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the rudeness of staring. It was composed of a coarse Beloochee shirt, and trowsers that had once been white, but now, from being worn six weeks, bordered on brown, and were almost in tatters; a blue turband; a piece of cotton rope in lieu of a waistband; and a bludgeon in my hand, which I found very useful in walking, as well as a protection from dogs."
Mr. Pottinger remained at Kirman till the 25th of May, in hopes of receiving a letter from Captain Christie, from Heerat, and spent the interval in acquiring a knowledge of the city and province, together with the Persian manners and character; of all which he has given a brief, but perspicuous account, in the 15th and 16th chapters of his work. As be did not receive any intelligence of his friend, be joined a caravan from Kirman to Sheeraz; which place they reached on the morning of the 5th of June. About fifty miles from this city, they passed a river, over a bridge of twelve arches; which, to a traveller so long unaccustomed to the sight of such a current, was a very pleasing and welcome sight. On the deficiency of water in the country through which he had passed, our traveller makes the following remark.
“ Since landing at Soumeany, I had now performed a journey of upwards of one thousand five hundred miles, of which thirteen hundred were in as direct a line as the paths would admit from east to west; and yet this was the first place in which I had seen a running stream sufficiently deep to have taken a horse above the knee ;--a conclusive proof of the extraordinary aridity of the intermediate countries, and furnishing an example, perhaps unparalleled on the face of the globe, when the diversity of soil, temperature, and appearance of the surface, that I found in them, is taken into consideration."-p. 239.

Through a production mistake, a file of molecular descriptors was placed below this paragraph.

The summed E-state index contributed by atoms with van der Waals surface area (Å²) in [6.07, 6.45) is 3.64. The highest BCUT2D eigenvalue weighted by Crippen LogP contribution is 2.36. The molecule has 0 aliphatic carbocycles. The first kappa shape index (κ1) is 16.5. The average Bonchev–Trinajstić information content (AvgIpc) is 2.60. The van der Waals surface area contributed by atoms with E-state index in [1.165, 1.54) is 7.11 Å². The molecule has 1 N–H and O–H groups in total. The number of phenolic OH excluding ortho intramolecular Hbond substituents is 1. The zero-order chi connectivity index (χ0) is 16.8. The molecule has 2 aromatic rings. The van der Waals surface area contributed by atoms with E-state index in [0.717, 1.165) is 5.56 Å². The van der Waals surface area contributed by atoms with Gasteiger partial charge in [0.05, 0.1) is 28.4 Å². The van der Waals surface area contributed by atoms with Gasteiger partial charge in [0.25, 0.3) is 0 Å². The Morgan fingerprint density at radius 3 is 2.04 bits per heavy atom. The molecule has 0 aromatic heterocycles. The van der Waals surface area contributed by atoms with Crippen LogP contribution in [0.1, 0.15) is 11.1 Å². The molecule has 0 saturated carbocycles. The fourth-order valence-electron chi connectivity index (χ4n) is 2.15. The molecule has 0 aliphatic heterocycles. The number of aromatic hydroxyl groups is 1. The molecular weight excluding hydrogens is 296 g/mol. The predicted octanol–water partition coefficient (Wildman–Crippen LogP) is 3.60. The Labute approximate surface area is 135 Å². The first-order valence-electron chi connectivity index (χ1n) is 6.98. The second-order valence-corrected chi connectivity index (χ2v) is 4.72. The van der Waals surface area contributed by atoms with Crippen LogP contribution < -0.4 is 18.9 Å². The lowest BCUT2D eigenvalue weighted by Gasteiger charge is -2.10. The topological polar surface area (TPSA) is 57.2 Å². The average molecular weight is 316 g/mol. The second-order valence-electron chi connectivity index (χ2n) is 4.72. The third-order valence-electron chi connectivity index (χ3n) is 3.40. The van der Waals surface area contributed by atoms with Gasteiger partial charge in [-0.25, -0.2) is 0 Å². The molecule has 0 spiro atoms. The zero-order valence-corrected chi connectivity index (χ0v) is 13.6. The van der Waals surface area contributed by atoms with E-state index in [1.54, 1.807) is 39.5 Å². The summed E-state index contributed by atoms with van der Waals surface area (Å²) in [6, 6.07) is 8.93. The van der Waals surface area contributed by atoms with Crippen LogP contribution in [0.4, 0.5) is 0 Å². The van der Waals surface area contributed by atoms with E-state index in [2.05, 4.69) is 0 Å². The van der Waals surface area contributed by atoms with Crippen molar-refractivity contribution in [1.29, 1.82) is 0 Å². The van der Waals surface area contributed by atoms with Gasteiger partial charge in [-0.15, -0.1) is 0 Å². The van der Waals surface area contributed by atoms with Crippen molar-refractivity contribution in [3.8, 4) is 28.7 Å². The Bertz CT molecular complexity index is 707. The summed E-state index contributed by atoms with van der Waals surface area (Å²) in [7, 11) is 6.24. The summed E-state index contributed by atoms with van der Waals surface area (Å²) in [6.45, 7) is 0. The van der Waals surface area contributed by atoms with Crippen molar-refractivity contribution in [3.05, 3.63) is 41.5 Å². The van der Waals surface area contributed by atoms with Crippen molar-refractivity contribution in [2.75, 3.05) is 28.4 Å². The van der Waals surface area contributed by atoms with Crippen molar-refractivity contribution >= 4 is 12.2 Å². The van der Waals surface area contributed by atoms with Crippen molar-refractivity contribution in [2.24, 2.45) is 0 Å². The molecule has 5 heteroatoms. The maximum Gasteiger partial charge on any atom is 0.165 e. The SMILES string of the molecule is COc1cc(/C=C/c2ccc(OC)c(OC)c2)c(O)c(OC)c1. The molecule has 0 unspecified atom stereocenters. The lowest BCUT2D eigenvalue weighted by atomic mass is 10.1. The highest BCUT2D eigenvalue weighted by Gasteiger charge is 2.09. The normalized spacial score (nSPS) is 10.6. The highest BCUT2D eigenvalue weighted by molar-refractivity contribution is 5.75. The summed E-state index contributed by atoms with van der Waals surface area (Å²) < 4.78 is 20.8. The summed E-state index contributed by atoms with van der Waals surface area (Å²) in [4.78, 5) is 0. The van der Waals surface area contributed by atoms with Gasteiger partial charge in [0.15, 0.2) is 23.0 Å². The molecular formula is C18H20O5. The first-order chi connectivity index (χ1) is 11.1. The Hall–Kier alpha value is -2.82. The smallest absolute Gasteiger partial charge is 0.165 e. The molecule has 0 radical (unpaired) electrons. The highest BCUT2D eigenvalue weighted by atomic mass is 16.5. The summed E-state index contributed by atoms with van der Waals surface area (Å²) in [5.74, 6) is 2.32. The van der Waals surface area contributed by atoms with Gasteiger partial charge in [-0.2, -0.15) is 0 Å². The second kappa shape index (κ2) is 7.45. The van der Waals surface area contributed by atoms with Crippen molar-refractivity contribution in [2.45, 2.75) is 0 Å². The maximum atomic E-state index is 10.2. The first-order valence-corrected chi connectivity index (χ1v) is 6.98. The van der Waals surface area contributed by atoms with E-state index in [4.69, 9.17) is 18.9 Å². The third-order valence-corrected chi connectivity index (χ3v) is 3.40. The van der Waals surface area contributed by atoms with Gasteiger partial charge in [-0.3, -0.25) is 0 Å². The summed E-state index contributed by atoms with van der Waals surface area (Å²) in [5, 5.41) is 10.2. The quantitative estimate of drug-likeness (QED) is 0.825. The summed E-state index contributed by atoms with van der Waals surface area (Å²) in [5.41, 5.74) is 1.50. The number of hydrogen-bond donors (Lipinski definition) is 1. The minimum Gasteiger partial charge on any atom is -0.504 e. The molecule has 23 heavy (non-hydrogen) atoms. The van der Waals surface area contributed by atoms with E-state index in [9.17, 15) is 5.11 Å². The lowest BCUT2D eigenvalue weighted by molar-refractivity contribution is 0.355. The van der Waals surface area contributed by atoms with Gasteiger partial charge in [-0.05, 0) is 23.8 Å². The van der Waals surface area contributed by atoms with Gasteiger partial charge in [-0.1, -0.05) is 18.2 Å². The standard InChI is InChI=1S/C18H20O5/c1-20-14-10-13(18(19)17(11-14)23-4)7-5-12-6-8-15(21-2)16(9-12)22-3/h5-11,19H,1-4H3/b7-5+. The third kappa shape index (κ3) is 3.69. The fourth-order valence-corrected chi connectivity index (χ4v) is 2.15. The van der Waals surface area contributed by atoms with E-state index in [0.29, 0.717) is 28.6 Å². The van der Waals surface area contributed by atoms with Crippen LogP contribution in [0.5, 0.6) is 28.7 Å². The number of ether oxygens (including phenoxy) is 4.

Mr. Pottinger quitted Sheeraz on the 11th of June, for Isfahan, where he arrived on the 27th, and soon after had the pleasure of meeting his friend and fellow-traveller, Captain Christie, at that place. We shall leave our readers to conceive the sensations to which this meeting must have given: rise. As it took place unexpectedly, and in the dark, the two travellers had conversed together for some time before they recognized each other; and Mr. P. observes, “ the moment we did so, was one of the happiest of my life.” They now once more set out together on the 9th of July, to join Sir J. Malcolm, at Cojan, where the royal camp was then established, which place they reached on the 1st of August, and found themselves once more in the society of their friends, from whom they had parted, just seven months before, at Bombay. Within this period, Captain Christie computes that be had traversed a distance of two thousand two hundred